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Cambridge looks to join other Massachusetts cities, towns in banning gas-powered leaf blowers

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It may be only a matter of time until residents and businesses in Cambridge are banned from using gas-powered leaf blowers, which officials say are taking a toll on the environment and public health.

A proposed ordinance in front of the Cambridge City Council looks to eliminate the gas-powered tool for good, doing away with seasonal restrictions that have been in place for years.

The License Commission is set to hear feedback from residents and commercial leaf blower operators on Monday regarding the proposal that would implement a gradual phase-out of the equipment. The council’s Ordinance Committee will then consider the input on Tuesday.

If approved, residents would be prohibited from using gas-powered leaf blowers starting in March 2025. The ban on commercial and city uses would go into effect two years later.

Officials not just in Cambridge but also in nearby cities and towns are eager to swap in gas-powered lawn equipment for those powered by batteries because of the amount of pollution and noise they emit.

In 2020, lawn and garden equipment spewed an estimated 614,932 tons of carbon dioxide in Massachusetts — an amount equivalent to the pollution from 135,371 typical cars, according to an October report conducted by MASSPIRG, a public health advocacy group.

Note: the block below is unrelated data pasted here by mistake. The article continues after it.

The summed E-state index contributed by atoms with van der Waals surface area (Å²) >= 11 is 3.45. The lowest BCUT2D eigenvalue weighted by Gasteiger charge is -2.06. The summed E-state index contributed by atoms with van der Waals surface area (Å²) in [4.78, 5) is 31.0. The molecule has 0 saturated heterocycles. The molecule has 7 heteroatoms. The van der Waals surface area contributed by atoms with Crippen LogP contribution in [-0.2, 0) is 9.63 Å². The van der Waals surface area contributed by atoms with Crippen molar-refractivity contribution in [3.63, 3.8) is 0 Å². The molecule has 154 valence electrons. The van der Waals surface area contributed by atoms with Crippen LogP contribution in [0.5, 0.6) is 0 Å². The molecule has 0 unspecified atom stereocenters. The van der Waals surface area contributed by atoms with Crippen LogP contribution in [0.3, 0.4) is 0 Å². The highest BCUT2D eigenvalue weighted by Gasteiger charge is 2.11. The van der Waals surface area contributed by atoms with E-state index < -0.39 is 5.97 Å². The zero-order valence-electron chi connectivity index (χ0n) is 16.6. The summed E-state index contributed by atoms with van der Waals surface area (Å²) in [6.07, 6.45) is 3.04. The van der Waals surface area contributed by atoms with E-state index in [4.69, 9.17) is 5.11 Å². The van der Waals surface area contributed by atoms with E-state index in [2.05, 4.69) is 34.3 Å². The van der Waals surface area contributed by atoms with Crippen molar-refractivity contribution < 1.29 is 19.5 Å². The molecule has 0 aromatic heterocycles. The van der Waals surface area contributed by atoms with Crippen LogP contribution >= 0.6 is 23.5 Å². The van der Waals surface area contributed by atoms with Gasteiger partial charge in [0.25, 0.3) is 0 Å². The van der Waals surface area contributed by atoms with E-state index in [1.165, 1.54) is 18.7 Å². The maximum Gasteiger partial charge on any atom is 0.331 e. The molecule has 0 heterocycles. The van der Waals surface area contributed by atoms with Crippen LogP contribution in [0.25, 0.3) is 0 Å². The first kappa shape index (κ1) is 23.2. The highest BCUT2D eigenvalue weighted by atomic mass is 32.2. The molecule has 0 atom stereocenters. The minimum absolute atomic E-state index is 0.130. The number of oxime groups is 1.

Officials and advocates also point to research that shows how gas-powered lawn equipment is a “well-known contributor to heart and lung disease, stroke, and premature death.”

“We’ll position ourselves well to take up this very important and I think very exciting step,” Councilor Patricia Nolan said earlier this month when the council approved her motion to put the proposal to the Ordinance Committee.

“As we know,” she said, “it’s the emissions that have been quite startling in terms of their impact but also the environmental injustice of having workers use these machines end up with permanent health damage to their lungs and ears.”

Through research and discussions with city officials, Nolan said she feels the best approach in addressing lawn equipment is to think about actions that can be taken immediately instead over time as technology advances. The city needs to pressure the state for there to be changes across the entire Commonwealth, she said.

At the State House, Rep. Michelle Ciccolo, D-Lexington, continues to file legislation that would establish a grant and loan program for small businesses and municipalities to transition landscape equipment to tools that are low noise and low emissions.